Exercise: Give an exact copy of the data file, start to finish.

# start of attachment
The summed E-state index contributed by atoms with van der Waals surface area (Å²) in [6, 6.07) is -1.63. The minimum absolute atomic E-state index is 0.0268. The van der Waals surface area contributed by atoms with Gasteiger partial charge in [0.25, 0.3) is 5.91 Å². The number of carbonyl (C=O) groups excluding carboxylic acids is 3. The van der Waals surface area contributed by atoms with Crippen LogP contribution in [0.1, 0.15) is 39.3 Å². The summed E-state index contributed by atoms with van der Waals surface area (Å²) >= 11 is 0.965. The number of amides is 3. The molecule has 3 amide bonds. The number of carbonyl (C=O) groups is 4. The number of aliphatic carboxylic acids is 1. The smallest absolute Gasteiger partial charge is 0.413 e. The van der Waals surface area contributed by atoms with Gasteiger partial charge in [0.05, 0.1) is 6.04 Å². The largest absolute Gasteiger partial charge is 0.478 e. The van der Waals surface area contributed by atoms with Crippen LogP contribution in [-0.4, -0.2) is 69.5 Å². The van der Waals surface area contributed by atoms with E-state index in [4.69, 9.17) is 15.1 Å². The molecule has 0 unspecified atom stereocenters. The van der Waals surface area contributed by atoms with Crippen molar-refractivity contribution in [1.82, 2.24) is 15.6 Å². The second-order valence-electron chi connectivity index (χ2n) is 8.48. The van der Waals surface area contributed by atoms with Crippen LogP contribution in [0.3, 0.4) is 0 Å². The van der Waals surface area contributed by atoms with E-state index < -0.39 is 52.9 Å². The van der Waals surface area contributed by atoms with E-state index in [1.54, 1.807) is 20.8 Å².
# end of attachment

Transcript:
The summed E-state index contributed by atoms with van der Waals surface area (Å²) in [6, 6.07) is -1.63. The minimum absolute atomic E-state index is 0.0268. The van der Waals surface area contributed by atoms with Gasteiger partial charge in [0.25, 0.3) is 5.91 Å². The number of carbonyl (C=O) groups excluding carboxylic acids is 3. The van der Waals surface area contributed by atoms with Crippen LogP contribution in [0.1, 0.15) is 39.3 Å². The summed E-state index contributed by atoms with van der Waals surface area (Å²) >= 11 is 0.965. The number of amides is 3. The molecule has 3 amide bonds. The number of carbonyl (C=O) groups is 4. The number of aliphatic carboxylic acids is 1. The smallest absolute Gasteiger partial charge is 0.413 e. The van der Waals surface area contributed by atoms with Gasteiger partial charge in [0.05, 0.1) is 6.04 Å². The largest absolute Gasteiger partial charge is 0.478 e. The van der Waals surface area contributed by atoms with Crippen LogP contribution in [-0.4, -0.2) is 69.5 Å². The van der Waals surface area contributed by atoms with E-state index in [4.69, 9.17) is 15.1 Å². The molecule has 0 unspecified atom stereocenters. The van der Waals surface area contributed by atoms with Crippen molar-refractivity contribution in [1.82, 2.24) is 15.6 Å². The second-order valence-electron chi connectivity index (χ2n) is 8.48. The van der Waals surface area contributed by atoms with Crippen LogP contribution in [0.3, 0.4) is 0 Å². The van der Waals surface area contributed by atoms with E-state index < -0.39 is 52.9 Å². The van der Waals surface area contributed by atoms with E-state index in [1.54, 1.807) is 20.8 Å².